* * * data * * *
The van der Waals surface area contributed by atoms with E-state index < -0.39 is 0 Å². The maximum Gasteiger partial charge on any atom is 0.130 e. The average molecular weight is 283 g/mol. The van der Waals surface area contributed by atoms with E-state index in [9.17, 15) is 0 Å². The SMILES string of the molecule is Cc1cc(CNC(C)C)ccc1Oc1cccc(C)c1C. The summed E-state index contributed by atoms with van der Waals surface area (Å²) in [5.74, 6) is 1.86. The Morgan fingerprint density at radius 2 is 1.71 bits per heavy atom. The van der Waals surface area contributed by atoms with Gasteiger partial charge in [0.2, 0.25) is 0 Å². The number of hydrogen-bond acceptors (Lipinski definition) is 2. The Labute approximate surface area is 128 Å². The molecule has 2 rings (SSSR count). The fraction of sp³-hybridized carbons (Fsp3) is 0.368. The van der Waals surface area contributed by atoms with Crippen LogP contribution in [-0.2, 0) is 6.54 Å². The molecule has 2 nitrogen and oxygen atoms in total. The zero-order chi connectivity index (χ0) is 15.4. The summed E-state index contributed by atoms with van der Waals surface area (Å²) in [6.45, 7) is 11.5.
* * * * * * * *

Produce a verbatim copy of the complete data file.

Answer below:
The van der Waals surface area contributed by atoms with E-state index < -0.39 is 0 Å². The maximum Gasteiger partial charge on any atom is 0.130 e. The average molecular weight is 283 g/mol. The van der Waals surface area contributed by atoms with E-state index in [9.17, 15) is 0 Å². The SMILES string of the molecule is Cc1cc(CNC(C)C)ccc1Oc1cccc(C)c1C. The summed E-state index contributed by atoms with van der Waals surface area (Å²) in [5.74, 6) is 1.86. The Morgan fingerprint density at radius 2 is 1.71 bits per heavy atom. The van der Waals surface area contributed by atoms with Gasteiger partial charge in [0.2, 0.25) is 0 Å². The number of hydrogen-bond acceptors (Lipinski definition) is 2. The Labute approximate surface area is 128 Å². The molecule has 2 rings (SSSR count). The fraction of sp³-hybridized carbons (Fsp3) is 0.368. The van der Waals surface area contributed by atoms with Crippen LogP contribution in [-0.2, 0) is 6.54 Å². The molecule has 2 nitrogen and oxygen atoms in total. The zero-order chi connectivity index (χ0) is 15.4. The summed E-state index contributed by atoms with van der Waals surface area (Å²) in [6.45, 7) is 11.5.